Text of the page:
With one of the youngest populations in the world, Indonesia is home to a new breed of entrepreneurs who are undeterred by high risks.
CNBC's Christine Tan interviewed the three founders of some of the country's hottest restaurants on this week's segment of Managing Asia to gain insight into their bold ventures.
Ismaya Group, a food and beverage firm that has dished out concepts such as Shanghai-inspired bistros, Japanese fusion and specialty coffee to a rising pool of wealthy consumers, brings in annual revenues of over $70 million and is planning 14 different outlets within the next year. Their restaurants are frequented by Jakarta's socialites and are housed within the city's most fashionable shopping malls.
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The group has also branched out into the concert promotion business with Ismaya Live, which brought Katy Perry to Indonesia.
As the world's fourth most populous country, Indonesia has long enjoyed a youth bulge with over 20 percent of its residents under 30. That allows the economy to enjoy a "demographic dividend," where a younger, productive labor force outweighs the number of dependents, i.e. children and the elderly.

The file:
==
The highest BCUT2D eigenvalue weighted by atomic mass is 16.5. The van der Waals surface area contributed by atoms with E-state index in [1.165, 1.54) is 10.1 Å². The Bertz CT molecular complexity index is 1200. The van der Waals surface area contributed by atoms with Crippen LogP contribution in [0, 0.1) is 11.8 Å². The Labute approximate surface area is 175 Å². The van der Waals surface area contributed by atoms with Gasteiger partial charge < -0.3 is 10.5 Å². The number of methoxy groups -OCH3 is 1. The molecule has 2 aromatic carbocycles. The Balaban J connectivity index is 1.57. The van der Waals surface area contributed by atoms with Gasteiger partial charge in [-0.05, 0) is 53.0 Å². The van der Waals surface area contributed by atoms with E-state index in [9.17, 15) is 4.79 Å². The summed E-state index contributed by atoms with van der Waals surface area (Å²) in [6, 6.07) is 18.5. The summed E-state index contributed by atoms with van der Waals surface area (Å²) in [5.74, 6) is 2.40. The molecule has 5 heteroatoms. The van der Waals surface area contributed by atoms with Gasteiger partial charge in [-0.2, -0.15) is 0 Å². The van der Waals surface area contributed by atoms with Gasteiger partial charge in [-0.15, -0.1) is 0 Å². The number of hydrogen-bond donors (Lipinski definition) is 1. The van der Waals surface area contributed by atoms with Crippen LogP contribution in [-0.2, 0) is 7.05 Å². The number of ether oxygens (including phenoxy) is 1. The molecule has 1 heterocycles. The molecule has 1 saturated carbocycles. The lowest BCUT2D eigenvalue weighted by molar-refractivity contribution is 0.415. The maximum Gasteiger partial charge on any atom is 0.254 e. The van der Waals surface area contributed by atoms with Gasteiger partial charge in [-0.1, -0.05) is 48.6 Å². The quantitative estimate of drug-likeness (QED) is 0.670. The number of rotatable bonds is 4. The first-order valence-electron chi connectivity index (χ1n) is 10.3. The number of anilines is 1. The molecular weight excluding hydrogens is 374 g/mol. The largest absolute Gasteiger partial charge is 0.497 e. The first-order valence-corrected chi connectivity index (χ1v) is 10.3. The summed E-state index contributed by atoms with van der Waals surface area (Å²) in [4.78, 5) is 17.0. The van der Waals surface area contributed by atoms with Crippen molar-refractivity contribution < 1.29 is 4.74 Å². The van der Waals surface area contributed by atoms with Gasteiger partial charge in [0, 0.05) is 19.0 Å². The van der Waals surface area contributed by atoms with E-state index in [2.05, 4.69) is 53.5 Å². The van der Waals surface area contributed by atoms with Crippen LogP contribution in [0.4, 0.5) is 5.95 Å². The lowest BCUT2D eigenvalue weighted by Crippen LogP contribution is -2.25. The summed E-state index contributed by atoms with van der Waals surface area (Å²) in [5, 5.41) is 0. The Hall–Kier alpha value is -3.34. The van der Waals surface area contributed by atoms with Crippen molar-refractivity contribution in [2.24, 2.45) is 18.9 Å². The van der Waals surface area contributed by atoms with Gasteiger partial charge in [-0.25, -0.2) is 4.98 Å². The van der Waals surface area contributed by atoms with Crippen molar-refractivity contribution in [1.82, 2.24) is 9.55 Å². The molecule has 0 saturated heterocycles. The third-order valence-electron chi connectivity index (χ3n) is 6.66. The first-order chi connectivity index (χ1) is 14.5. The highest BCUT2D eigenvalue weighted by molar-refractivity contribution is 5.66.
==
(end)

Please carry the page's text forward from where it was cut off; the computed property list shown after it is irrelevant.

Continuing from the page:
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Apart from giving the country a competitive edge over the rest of Asia's rapidly aging nations, a younger workforce also translates into a consumption boom, which Ismaya's Bram Hendrata, Brian Sutanto and Christian Rijanto, all former investment bankers and business consultants, have tapped into.
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"We are [better able] to gather this market demographic: the highly influential. They are able to spend with the market and middle class growing," Rijanto told Christine Tan.
Riding on those factors, the founders now want to make a foray into property development.
"I think we can get a good piece of land to build an apartment or an office building. I think eventually, we will want to build hotels," said Hendrata.